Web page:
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Using least squares regression output

Worked example using least squares regression output.

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Video transcript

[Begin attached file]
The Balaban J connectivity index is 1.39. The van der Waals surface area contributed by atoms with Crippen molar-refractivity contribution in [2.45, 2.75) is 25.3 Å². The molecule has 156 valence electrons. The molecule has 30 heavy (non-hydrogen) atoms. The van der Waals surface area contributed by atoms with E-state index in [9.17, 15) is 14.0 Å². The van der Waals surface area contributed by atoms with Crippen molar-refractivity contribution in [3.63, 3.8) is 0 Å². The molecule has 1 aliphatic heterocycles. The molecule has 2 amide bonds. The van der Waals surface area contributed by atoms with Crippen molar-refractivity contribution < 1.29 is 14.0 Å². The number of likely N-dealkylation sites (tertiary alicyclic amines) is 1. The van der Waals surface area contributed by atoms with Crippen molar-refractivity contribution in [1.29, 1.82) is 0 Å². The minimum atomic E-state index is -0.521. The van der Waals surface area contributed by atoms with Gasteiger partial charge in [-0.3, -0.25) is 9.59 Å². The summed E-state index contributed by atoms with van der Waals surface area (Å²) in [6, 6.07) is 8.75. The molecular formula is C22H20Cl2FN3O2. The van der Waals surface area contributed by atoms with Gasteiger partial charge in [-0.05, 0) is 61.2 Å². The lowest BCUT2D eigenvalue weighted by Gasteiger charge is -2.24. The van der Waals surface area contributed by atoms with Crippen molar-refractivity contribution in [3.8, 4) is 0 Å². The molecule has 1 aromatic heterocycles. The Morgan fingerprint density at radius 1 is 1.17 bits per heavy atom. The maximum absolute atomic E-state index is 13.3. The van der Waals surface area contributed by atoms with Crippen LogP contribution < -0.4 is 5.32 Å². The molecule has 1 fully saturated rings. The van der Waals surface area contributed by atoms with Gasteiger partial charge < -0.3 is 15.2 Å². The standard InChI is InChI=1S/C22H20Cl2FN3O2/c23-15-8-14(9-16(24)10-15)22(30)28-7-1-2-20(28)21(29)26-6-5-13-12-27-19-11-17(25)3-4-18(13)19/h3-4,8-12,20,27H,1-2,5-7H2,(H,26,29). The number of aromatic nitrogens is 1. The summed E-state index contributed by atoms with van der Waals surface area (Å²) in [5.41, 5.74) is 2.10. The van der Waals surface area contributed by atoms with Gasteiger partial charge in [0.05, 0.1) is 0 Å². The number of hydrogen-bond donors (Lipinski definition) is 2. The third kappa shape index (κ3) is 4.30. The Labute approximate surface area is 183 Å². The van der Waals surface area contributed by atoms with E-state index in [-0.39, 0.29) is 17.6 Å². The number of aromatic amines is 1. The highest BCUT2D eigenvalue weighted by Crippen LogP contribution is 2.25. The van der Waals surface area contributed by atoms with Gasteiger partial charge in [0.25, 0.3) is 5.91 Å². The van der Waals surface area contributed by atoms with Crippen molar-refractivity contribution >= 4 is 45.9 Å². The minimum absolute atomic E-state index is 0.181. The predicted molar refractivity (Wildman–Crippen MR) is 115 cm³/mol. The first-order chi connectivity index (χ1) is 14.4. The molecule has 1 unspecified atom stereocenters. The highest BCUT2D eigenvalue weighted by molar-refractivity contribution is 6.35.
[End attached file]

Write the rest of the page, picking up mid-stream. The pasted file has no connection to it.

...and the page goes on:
- [Instructor] Nkechi took a random sample of 10 countries to study fertility rate. And life expectancy. She noticed a strong negative linear relationship between those variables in the sample data. Here is computer output from a least-squares regression analysis for using fertility rate to predict life expectancy. Use this model to predict the life expectancy of a country whose fertility rate is two babies per woman. And you can round your answer to the nearest whole number of years. So pause this number and see if you can do it, you might need to use a calculator. All right now let's do this together. So in general, this computer output is actually giving us a lot of data, more than we need actually, to do this prediction. But it's giving us the data we need to know the equation for a regression line. So the general form of a regression line, a linear regression line would be, our estimate, and that little hat means we're estimating our y value, would be equal to our y-intercept plus our slope, times our x value. Now in this situation, we're using fertility to predict life expectancy. Or let me circle all of life expectancy. So the thing that we're trying to predict, that is y, life expectancy. And fertility, is the thing that we're using to predict that. So that is going to be our x, right over there. Now what are a and b? Well, our computer output gives us that. It's these numbers right over here. Our constant coefficient right over here, this is a. And our slope, is going to be negative 5.97. You could view it as the coefficient on fertility. Remember, this right over here, is fertility. You could even write, rewrite this as our estimated life expectancy, estimated life expectancy. I could put a little hat on it to show this is estimated life expectancy, is going to be equal to 89.70 minus 5.97 times fertility, times fertility rate. I'll just call it, say fert. And period, right over there. Notice, this is the coefficient on fertility, and then this is the constant coefficient. We could do that right over there. And now, we can use this to estimate the life expectancy of a country whose fertility rate is two babies per woman. For fertility, you just put a two here. And then you get your estimated life expectancy. So what's that going to be? We can get out a calculator. So we can say, 5.97 times two is equal to that and then we wanna subtract that from, so put in a negative there, and add that to 89.7 is equal to, and we wanna round to the nearest whole number of years, so that's approximately 78 years. So this is approximately 78 years. And we're done. And just to be clear what even happened here, is that Nkechi, she did a regression, on the x-axis with fertility, fertility, on the y-axis is let's call it l period dot e period. That's our y-axis. Took 10 data points, one, two, three, four, five, six, seven, eight, nine, 10. Put a regression line on, try to fit try to fit a regression line. Saw a negative linear relationship, and then using this regression line to estimate, hey, if fertility is, let's say this is two right over here, what is the estimated life expectancy? And we just saw that that would be roughly 78 years.